material matters | enamel essentials

Enamelware household goods have quickly become a household favourite over the recent years. And for good reason: the list of admirable qualities is long. 

Enamel's history goes way back: the first pieces of enamel found buried in Mycenae, Greece, are 3500 years old. Porcelain enamel has been popular in many cultures for jewelry and arts and crafts. For example: the famous Fabergé eggs are decorated with porcelain enamel. During the Industrial Revolution it became technically possible to bind elements of glass and iron firmly together. This development inspired more functional uses of enameling, as users became aware of the durable, heat-resistant and long-lasting qualities of the coating. Since then, enamel cookware has been a popular and reliable choice in homes and with chefs. 

But, what is enamel exactly? What is enamel cookware made of?
To put it simply: enamel cookware is metal base, usually steel, cast iron or aluminium, with a glass coating. This glass coating is made of porcelain: a ceramic material made from a type of white clay called kaolin plus other types of rocks. Enamel is made by fusing powdered porcelain to a substrate under high temperatures (850 degrees celsius). The powder melts, flows and then hardens to a seamless, durable coating thats bonds to the iron material. 

Why is enamel so populair? What are the benefits of using enamel in the kitchen?

  • Durable
    Scratch resistant and unbreakable. The non-reactive enamel glaze prevents the pan's iron from rusting or discolouring, lengthening it's life-span. Drop it and the porcelain layer may chip, but it will not break. If cared for properly, enamel cookware will last for many years and can be passed on to next generations. 
  • Concious choice
    Apart from being high quality and durable, which makes them last for many years, the raw materials used to produce both the enamel and the steel base are fully recyclable. They do not contain polluting substances, making enamel products an environment-friendly choice. 
  • Versatile 
    Suitable for all heat sources and any type of stovetop. Enamel pots and pans can be heated to high temperatures without being damaged provided it is not empty, which makes it a popular choice  Oven, dishwasher, refrigerator and freezer safe, whilst it also can be used as a serving dish. 
  • Easy to use and clean
    The smooth, non porous surface ensures a perfect level of hygiene when cooking, baking and conserving food. It's non-stick qualities requires less oil or butter with cooking, making it a good companion for healthier eating whilst also making it easier not to burn food onto the inside of the enamelware.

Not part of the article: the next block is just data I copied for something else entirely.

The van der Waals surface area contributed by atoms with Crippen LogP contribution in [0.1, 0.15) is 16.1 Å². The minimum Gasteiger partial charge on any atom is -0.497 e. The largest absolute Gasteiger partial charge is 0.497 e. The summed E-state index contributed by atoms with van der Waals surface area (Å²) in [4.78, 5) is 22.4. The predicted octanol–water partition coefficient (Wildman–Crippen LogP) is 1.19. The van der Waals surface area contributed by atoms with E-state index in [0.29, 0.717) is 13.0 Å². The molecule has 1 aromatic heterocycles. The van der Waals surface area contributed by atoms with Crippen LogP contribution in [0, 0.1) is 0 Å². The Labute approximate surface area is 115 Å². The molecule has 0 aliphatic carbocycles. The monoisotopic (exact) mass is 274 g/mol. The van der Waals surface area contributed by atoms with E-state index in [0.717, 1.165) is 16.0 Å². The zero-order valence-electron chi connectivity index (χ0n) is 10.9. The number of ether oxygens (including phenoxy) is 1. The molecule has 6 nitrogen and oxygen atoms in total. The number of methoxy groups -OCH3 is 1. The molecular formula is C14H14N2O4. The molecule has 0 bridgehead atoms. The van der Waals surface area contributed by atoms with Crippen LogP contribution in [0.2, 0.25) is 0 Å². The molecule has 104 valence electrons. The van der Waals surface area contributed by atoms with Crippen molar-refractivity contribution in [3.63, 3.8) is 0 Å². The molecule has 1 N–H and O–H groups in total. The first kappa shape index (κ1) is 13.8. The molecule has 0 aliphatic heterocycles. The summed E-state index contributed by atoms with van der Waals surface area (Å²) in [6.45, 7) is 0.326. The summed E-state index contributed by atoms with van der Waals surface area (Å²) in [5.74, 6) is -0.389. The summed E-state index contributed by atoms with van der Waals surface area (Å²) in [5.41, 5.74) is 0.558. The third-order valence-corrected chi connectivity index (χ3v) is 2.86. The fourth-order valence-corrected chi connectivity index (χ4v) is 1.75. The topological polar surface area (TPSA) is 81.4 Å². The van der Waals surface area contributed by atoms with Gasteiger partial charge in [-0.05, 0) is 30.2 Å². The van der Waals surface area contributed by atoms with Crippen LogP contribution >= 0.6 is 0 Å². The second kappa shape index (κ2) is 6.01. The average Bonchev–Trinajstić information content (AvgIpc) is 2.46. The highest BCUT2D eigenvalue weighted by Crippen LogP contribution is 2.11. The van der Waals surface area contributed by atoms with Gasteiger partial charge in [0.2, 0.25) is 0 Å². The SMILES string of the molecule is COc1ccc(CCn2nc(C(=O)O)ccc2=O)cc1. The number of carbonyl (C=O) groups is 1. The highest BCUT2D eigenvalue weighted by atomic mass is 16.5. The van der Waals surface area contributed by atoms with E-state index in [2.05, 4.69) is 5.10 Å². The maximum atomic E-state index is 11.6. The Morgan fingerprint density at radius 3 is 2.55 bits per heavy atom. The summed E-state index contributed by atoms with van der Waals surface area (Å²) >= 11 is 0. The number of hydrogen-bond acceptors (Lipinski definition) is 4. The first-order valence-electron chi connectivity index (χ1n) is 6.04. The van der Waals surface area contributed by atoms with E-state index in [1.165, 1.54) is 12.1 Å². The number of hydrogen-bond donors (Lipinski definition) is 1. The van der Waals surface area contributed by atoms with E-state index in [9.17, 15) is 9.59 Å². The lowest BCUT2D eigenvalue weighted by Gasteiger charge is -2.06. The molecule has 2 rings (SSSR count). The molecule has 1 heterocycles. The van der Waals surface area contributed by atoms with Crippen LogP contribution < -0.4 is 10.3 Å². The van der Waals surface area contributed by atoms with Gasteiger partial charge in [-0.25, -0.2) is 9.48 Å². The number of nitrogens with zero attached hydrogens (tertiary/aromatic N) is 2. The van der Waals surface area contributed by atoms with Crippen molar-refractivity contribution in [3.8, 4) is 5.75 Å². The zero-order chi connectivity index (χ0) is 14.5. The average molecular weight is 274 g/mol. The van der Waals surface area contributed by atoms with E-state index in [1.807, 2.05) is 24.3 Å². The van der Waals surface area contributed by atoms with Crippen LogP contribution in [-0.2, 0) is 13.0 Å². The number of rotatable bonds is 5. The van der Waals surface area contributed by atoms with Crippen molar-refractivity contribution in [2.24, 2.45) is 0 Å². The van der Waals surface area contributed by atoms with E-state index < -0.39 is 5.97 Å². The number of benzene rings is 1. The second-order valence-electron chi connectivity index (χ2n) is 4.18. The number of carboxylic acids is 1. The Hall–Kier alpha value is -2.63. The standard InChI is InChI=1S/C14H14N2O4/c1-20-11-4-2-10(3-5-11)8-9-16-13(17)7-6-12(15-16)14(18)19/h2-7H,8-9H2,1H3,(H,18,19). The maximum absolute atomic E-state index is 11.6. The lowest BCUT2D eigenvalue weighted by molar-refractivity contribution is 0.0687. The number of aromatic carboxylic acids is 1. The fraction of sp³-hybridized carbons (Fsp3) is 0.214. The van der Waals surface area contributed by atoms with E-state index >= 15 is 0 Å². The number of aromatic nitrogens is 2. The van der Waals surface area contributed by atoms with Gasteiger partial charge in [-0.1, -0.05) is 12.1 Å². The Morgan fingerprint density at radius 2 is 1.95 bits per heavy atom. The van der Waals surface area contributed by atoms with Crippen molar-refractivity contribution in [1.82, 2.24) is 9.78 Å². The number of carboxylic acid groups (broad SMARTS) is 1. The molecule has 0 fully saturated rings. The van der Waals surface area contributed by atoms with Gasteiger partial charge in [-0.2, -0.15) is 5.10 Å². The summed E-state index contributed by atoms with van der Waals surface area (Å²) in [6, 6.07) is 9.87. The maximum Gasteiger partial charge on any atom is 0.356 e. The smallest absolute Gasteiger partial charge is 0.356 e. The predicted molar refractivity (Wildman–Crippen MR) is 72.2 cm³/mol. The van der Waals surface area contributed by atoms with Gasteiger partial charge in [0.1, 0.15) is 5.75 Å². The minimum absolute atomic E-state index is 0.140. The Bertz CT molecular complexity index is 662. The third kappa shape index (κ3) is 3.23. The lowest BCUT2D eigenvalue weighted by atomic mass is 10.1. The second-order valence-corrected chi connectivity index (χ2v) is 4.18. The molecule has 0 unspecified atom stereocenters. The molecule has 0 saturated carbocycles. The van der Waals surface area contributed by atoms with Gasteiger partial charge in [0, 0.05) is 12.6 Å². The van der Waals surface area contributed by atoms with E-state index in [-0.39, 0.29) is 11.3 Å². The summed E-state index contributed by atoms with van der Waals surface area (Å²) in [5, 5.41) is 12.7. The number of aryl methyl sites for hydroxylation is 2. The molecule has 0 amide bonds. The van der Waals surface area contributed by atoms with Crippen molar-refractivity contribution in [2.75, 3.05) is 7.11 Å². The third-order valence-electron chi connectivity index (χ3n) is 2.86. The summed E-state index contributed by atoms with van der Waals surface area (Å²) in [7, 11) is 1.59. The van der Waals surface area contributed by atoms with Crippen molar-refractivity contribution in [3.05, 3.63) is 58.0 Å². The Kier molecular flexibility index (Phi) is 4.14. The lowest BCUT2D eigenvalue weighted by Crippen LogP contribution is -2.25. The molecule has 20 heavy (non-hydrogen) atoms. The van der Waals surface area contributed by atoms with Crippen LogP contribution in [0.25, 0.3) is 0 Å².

• Low maintenance
    Enamel glazed surface does not need any kind of seasoning, so it requires very little maintenance. On top of that: the enamel glaze also prevents rusting. 
  • Attractive
    Today the timeless design of enamel cookware has acquired a certain fashionability, meaning people enjoy its visual appeal not only for cooking, but for the presentation of their food as well.

Take a look at our amazing enamelware collection here

Tips to take care of your enamelware

  • Cleaning your enamel will be a short and sweet process, but please keep in mind to let it cool down before starting the cleaning process. A drastic temperature change can cause the enamel to crack. 
  • Be wary of keeping your pot submerged in water, as this can cause water to become trapped inside potential small cracks. Trapped water creates a perfect storm for rusting.
  • Wash your pan using a little bit of soap and water, or put it in the dishwasher. Please make sure to clean your cookware of food residues right away, before putting it in the dishwasher.
  • Avoid using steel wool scrubbers or other abrasive cleaning items. 
  • Using wooden tools is advised. 
  • If your enamel gets stains from potent foods like beets, brush quarter-sized amount of baking soda in your pan before rinsing it off. 
  • As enamel is part metal, it is unfortunately not microwave safe. 
  • In case your enamel does get chipped, please make sure to dry the bare spot carefully each time you wash it to keep it from rusting. 

In case you have more questions about enamel or one of our enamel products, feel free to reach out to 

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